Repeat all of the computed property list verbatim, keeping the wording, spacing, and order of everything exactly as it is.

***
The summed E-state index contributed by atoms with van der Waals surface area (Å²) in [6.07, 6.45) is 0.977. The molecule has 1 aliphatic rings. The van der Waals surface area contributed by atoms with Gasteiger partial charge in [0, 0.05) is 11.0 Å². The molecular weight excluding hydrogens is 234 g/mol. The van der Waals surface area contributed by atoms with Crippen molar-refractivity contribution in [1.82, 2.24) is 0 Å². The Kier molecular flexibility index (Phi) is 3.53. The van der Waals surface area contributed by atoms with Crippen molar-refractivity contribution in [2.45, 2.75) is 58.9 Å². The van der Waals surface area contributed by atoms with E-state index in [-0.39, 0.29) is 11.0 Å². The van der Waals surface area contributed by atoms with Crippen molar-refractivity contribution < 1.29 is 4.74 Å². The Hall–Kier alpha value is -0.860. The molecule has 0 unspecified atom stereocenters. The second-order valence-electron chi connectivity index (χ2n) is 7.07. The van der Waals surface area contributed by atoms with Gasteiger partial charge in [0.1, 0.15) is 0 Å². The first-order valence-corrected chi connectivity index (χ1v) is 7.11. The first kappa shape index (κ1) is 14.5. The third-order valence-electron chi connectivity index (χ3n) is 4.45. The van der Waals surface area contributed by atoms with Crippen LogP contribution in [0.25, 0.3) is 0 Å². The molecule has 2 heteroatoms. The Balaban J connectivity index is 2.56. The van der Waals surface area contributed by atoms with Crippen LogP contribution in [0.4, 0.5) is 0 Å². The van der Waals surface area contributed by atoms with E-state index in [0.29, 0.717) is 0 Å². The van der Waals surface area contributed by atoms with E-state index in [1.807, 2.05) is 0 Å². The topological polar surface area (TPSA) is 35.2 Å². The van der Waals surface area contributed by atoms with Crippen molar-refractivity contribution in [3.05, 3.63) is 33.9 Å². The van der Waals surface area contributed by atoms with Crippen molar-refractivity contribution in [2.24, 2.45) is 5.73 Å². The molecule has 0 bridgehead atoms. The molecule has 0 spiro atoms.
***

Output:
The summed E-state index contributed by atoms with van der Waals surface area (Å²) in [6.07, 6.45) is 0.977. The molecule has 1 aliphatic rings. The van der Waals surface area contributed by atoms with Gasteiger partial charge in [0, 0.05) is 11.0 Å². The molecular weight excluding hydrogens is 234 g/mol. The van der Waals surface area contributed by atoms with Crippen molar-refractivity contribution in [1.82, 2.24) is 0 Å². The Kier molecular flexibility index (Phi) is 3.53. The van der Waals surface area contributed by atoms with Crippen molar-refractivity contribution in [2.45, 2.75) is 58.9 Å². The van der Waals surface area contributed by atoms with E-state index in [-0.39, 0.29) is 11.0 Å². The van der Waals surface area contributed by atoms with Crippen molar-refractivity contribution < 1.29 is 4.74 Å². The Hall–Kier alpha value is -0.860. The molecule has 0 unspecified atom stereocenters. The second-order valence-electron chi connectivity index (χ2n) is 7.07. The van der Waals surface area contributed by atoms with Gasteiger partial charge in [0.1, 0.15) is 0 Å². The first-order valence-corrected chi connectivity index (χ1v) is 7.11. The first kappa shape index (κ1) is 14.5. The third-order valence-electron chi connectivity index (χ3n) is 4.45. The van der Waals surface area contributed by atoms with Crippen LogP contribution in [0.25, 0.3) is 0 Å². The molecule has 2 heteroatoms. The Balaban J connectivity index is 2.56. The van der Waals surface area contributed by atoms with Crippen LogP contribution in [0.4, 0.5) is 0 Å². The van der Waals surface area contributed by atoms with E-state index in [0.29, 0.717) is 0 Å². The van der Waals surface area contributed by atoms with E-state index in [1.807, 2.05) is 0 Å². The topological polar surface area (TPSA) is 35.2 Å². The van der Waals surface area contributed by atoms with Crippen molar-refractivity contribution in [3.05, 3.63) is 33.9 Å². The van der Waals surface area contributed by atoms with Crippen molar-refractivity contribution in [2.24, 2.45) is 5.73 Å². The molecule has 0 bridgehead atoms. The molecule has 0 spiro atoms.